‘Yatha Sabha, Tatha Rasika; Yatha Rasika, Tatha Sabha’
If you click on the link called http://www.musicacademymadras.in, what would you expect to see, first thing? As an ordinary music rasika, you would love to see a link called ‘Tickets’ or ‘How to buy?’ or ‘How to attend concerts?’. Try your luck. May be, I am a novice and I do not know how to navigate the site and find it.
I was told that daily tickets would be sold only on the morning of the concert and tat too, you have to queue up like one does for Wimbledon, early in the morning. But, in Wimbledon, there are other avenues to get tickets – through Tennis Clubs, through a lottery, by buying Wimbledon debentures, etc. Then, you can also go online every day at 9 AM (UK time) and rely on your computer and connection speed to get some daily tickets. I did that in 2015 and got tickets. It was not difficult nor was it exorbitant. Try any of that with the Chennai Music Academy, hosting its 91st Annual Music Conference and Concerts. Most of the donor members and patron members do not show up for concerts especially if they are by artists who are not from within the radius of few miles from the Music Academy. Those seats are empty while, outside, many Rasikas are probably turned away because the daily tickets are ostensibly sold out.
Lest anyone think that I am singling out the venerable Music Academy of Chennai, I must hasten to add that they are probably one of the better ones. Another Sabha continues to hold its annual December performances in a marriage hall. Another one has remodelled it for enhancing dance and drama performances but continues to insist on classical music concerts there too with a result that one hardly sees the artists (because they are seated deep inside the bowels of the stage) or hears them. The audience is in total darkness – an atmosphere conducive for sleeping and not listening to music.
Most of the Sabhas think that they are doing a favour to the artists, to the Rasikas by holding these annual music and dance festivals. The idea that they are selling an experience to the audience is missing from their behaviour. Chennai Music Sabhas are stuck in a time-warp.
However, just as the saying ‘Yatha Raja, Tatha Praja’, the same goes for music. ‘Yatha Sabha, tatha Rasika’. They are educated and usually belong to the middle class or above.
The amount of movement that one encounters and chatter that one hears is not funny. A not-so-old man sitting in my row insisted on explaining everything to the lady next seat – a doctor, whose eighty-year old father was doing the same before he disappeared into the canteen or the rest room for a long time. Mamas and Mamis do not know how to put their smartphones in silent mode. You will be lucky to listen to the music in between.
There is also the habit of seating rasikas on the dais. At one level, it is nice. At another level, there should be some decorum for the rasikas sitting there. They should not distract the artists. There can be an age limit for those who get in there. Last evening, during the concert by ‘Bombay’ Jayashri, a young boy kept moving around the dais. Thank God, Jayashri did not notice it.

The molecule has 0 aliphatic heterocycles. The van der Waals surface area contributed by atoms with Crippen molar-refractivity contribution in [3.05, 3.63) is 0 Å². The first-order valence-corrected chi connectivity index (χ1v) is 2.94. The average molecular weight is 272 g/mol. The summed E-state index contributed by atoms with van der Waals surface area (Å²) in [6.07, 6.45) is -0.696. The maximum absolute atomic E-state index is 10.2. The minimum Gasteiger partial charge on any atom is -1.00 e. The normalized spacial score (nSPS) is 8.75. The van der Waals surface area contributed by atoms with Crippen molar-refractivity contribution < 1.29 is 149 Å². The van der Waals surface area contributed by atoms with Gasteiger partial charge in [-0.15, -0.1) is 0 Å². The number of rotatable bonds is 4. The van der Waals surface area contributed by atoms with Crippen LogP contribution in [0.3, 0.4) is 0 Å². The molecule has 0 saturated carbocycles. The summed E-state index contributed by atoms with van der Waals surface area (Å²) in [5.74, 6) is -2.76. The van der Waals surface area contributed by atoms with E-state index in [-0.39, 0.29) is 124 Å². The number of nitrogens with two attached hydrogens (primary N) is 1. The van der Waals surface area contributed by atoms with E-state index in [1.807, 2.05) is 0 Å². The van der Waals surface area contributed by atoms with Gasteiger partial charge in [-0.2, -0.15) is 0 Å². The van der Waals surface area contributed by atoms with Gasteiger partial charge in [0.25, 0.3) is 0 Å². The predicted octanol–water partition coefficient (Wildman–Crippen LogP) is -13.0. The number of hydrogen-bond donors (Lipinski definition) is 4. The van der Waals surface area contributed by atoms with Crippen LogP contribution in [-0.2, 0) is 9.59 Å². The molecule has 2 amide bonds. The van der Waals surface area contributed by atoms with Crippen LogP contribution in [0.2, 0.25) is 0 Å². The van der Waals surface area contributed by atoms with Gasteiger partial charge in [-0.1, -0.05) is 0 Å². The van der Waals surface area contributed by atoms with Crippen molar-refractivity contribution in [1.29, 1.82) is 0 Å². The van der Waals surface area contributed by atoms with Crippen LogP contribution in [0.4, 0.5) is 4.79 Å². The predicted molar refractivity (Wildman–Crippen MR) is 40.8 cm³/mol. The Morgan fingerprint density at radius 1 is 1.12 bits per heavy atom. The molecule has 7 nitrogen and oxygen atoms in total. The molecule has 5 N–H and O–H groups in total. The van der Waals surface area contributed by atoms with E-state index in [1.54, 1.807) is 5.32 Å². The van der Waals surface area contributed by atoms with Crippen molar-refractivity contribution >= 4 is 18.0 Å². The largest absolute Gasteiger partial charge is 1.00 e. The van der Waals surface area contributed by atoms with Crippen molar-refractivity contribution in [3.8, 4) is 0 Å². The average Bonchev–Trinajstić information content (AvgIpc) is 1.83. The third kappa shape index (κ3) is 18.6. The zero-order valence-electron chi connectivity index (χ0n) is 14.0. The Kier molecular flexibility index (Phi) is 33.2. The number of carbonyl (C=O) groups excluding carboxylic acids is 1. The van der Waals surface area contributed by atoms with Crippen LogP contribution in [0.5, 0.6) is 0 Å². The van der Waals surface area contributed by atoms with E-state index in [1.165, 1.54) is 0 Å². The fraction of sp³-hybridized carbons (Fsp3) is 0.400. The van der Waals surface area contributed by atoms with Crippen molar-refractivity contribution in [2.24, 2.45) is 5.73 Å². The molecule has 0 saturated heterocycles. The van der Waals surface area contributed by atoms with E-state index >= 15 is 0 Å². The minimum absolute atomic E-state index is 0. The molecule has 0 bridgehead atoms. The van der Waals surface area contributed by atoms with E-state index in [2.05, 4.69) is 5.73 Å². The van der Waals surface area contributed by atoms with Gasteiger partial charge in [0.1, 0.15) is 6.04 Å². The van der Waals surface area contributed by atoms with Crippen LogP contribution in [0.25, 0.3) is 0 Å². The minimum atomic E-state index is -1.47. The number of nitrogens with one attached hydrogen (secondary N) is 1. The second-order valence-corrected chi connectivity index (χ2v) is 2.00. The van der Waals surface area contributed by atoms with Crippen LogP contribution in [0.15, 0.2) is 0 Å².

Then, there is the habit of the rasikas walking in at 6:00 PM for the concert of their favourite artists at 6:45. The artist who has been singing and the rasikas who came to listen to him from 4:00 PM be damned. These people are out to get the best seats for their favourite Chennai artist. In the meantime, if the Rasika enjoying the concert of his or her favourite artist, how does it matter to me? The slot at 4:00 PM is for outstanding outstation artists. For all they care, for the Chennai rasikas, those artists do not really matter. I am exaggerating on this aspect but only a bit.
There should not be such unlimited arbitrary entries. Music is meditation. South Indian Classical Music was in praise of the Almighty. It is not casual entertainment in one’s dining room to walk in and walk out, at will. The Rasikas must show some respect to the artist, the composition, the composer and the performance. The artists too must render the composition not just with technical accomplishment (necessary condition) but also with bhava, bhakti and dedication (also necessary conditions).
An old friend (still a good friend) whom I ran into at the Music Academy told me that this is all part of the manner in which the ‘Mylapore Mafia’ enjoyed its music and that the artists expect it and are used to it. Well, Sir, my friend, I do not buy that. This is an excuse born out of the twin tyrannies of habit and laziness.
No matter how expensive one’s saree or trouser is, it will be trampled upon because the Music Academy in Chennai has taken it upon itself to play the ego-leveller by ensuring that anyone and everyone can and will (or, will have to) trample upon the feet and the dress of those seated if they have to leave. There is no gap between rows to exit with dignity. Nor has this inconvenience prevented the Rasikas from attempting to leave and enter at will.
One must not be churlish, however. The Music Academy does two things well. One, it starts and ends concerts on time. No quarter given to anyone. Praiseworthy. Second, they have put in some effort in maintaining the cleanliness in toilets. There is a strict request to the users to keep the toilet seat dry but that is unheeded. Pity.
In case you are wondering why Indian voters elect the kind of leaders they do, look no further than the behaviour of the Chennai Music Season Rasikas.